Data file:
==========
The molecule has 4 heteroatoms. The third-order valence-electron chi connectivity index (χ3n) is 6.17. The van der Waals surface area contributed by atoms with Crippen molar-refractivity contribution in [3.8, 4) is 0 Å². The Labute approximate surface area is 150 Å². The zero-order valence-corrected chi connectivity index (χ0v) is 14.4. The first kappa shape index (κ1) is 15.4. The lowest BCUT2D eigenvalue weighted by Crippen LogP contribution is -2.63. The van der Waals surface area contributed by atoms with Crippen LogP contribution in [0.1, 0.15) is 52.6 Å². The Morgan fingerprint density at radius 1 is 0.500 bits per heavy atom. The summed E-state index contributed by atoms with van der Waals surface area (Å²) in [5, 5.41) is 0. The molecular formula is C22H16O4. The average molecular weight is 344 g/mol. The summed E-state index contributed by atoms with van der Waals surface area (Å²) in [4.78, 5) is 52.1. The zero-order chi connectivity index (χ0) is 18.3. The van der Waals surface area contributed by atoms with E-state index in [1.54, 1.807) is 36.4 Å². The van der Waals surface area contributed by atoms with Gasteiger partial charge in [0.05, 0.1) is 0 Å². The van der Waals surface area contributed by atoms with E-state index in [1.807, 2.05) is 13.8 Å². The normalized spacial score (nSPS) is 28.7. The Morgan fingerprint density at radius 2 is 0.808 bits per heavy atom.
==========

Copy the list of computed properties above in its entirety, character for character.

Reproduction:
The molecule has 4 heteroatoms. The third-order valence-electron chi connectivity index (χ3n) is 6.17. The van der Waals surface area contributed by atoms with Crippen molar-refractivity contribution in [3.8, 4) is 0 Å². The Labute approximate surface area is 150 Å². The zero-order valence-corrected chi connectivity index (χ0v) is 14.4. The first kappa shape index (κ1) is 15.4. The lowest BCUT2D eigenvalue weighted by Crippen LogP contribution is -2.63. The van der Waals surface area contributed by atoms with Crippen LogP contribution in [0.1, 0.15) is 52.6 Å². The Morgan fingerprint density at radius 1 is 0.500 bits per heavy atom. The summed E-state index contributed by atoms with van der Waals surface area (Å²) in [5, 5.41) is 0. The molecular formula is C22H16O4. The average molecular weight is 344 g/mol. The summed E-state index contributed by atoms with van der Waals surface area (Å²) in [4.78, 5) is 52.1. The zero-order chi connectivity index (χ0) is 18.3. The van der Waals surface area contributed by atoms with E-state index in [1.54, 1.807) is 36.4 Å². The van der Waals surface area contributed by atoms with Gasteiger partial charge in [0.05, 0.1) is 0 Å². The van der Waals surface area contributed by atoms with E-state index in [1.807, 2.05) is 13.8 Å². The normalized spacial score (nSPS) is 28.7. The Morgan fingerprint density at radius 2 is 0.808 bits per heavy atom.